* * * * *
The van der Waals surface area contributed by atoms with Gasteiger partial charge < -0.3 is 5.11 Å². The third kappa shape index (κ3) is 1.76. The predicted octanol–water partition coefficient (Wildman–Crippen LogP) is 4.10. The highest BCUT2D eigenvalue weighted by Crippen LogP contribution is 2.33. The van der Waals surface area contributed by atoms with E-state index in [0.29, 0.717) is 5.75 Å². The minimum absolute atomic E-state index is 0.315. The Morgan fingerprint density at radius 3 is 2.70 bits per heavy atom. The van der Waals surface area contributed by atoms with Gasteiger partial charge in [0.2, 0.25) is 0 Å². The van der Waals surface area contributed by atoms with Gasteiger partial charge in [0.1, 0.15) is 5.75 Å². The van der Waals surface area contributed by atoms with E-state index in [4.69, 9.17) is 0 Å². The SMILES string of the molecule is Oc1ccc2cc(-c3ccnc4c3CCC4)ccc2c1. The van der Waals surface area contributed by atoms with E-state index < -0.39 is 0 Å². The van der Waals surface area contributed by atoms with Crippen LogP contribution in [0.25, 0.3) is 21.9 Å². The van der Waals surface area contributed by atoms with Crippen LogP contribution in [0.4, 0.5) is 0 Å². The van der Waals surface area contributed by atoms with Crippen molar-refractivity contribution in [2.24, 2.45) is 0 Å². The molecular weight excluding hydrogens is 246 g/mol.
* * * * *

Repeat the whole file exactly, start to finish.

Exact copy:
The van der Waals surface area contributed by atoms with Gasteiger partial charge < -0.3 is 5.11 Å². The third kappa shape index (κ3) is 1.76. The predicted octanol–water partition coefficient (Wildman–Crippen LogP) is 4.10. The highest BCUT2D eigenvalue weighted by Crippen LogP contribution is 2.33. The van der Waals surface area contributed by atoms with E-state index in [0.29, 0.717) is 5.75 Å². The minimum absolute atomic E-state index is 0.315. The Morgan fingerprint density at radius 3 is 2.70 bits per heavy atom. The van der Waals surface area contributed by atoms with Gasteiger partial charge in [0.2, 0.25) is 0 Å². The van der Waals surface area contributed by atoms with Gasteiger partial charge in [0.1, 0.15) is 5.75 Å². The van der Waals surface area contributed by atoms with E-state index in [4.69, 9.17) is 0 Å². The SMILES string of the molecule is Oc1ccc2cc(-c3ccnc4c3CCC4)ccc2c1. The van der Waals surface area contributed by atoms with E-state index < -0.39 is 0 Å². The van der Waals surface area contributed by atoms with Crippen LogP contribution in [0.25, 0.3) is 21.9 Å². The van der Waals surface area contributed by atoms with Crippen LogP contribution in [0.4, 0.5) is 0 Å². The van der Waals surface area contributed by atoms with Crippen molar-refractivity contribution in [2.24, 2.45) is 0 Å². The molecular weight excluding hydrogens is 246 g/mol.